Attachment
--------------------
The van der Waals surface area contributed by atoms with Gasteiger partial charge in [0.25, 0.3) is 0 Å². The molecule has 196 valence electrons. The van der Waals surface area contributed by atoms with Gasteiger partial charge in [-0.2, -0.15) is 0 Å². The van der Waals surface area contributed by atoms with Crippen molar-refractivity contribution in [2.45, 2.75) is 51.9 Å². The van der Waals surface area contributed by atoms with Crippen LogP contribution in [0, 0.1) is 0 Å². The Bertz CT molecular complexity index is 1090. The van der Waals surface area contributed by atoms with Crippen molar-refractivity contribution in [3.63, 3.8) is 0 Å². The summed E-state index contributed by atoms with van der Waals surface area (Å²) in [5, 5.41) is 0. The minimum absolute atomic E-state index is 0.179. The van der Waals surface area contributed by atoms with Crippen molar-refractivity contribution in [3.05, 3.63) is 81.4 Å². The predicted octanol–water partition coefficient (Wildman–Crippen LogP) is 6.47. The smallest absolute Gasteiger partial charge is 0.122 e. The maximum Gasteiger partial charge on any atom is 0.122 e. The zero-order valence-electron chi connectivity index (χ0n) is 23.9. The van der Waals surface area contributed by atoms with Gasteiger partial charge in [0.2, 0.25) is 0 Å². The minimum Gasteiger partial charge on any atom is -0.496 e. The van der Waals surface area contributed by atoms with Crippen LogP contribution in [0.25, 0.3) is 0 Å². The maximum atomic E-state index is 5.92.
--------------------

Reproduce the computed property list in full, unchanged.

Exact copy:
The van der Waals surface area contributed by atoms with Gasteiger partial charge in [0.25, 0.3) is 0 Å². The molecule has 196 valence electrons. The van der Waals surface area contributed by atoms with Gasteiger partial charge in [-0.2, -0.15) is 0 Å². The van der Waals surface area contributed by atoms with Crippen molar-refractivity contribution in [2.45, 2.75) is 51.9 Å². The van der Waals surface area contributed by atoms with Crippen LogP contribution in [0, 0.1) is 0 Å². The Bertz CT molecular complexity index is 1090. The van der Waals surface area contributed by atoms with Crippen molar-refractivity contribution in [3.63, 3.8) is 0 Å². The summed E-state index contributed by atoms with van der Waals surface area (Å²) in [5, 5.41) is 0. The minimum absolute atomic E-state index is 0.179. The van der Waals surface area contributed by atoms with Crippen molar-refractivity contribution in [3.05, 3.63) is 81.4 Å². The predicted octanol–water partition coefficient (Wildman–Crippen LogP) is 6.47. The smallest absolute Gasteiger partial charge is 0.122 e. The maximum Gasteiger partial charge on any atom is 0.122 e. The zero-order valence-electron chi connectivity index (χ0n) is 23.9. The van der Waals surface area contributed by atoms with Gasteiger partial charge in [0.2, 0.25) is 0 Å². The minimum Gasteiger partial charge on any atom is -0.496 e. The van der Waals surface area contributed by atoms with Crippen LogP contribution in [0.25, 0.3) is 0 Å². The maximum atomic E-state index is 5.92.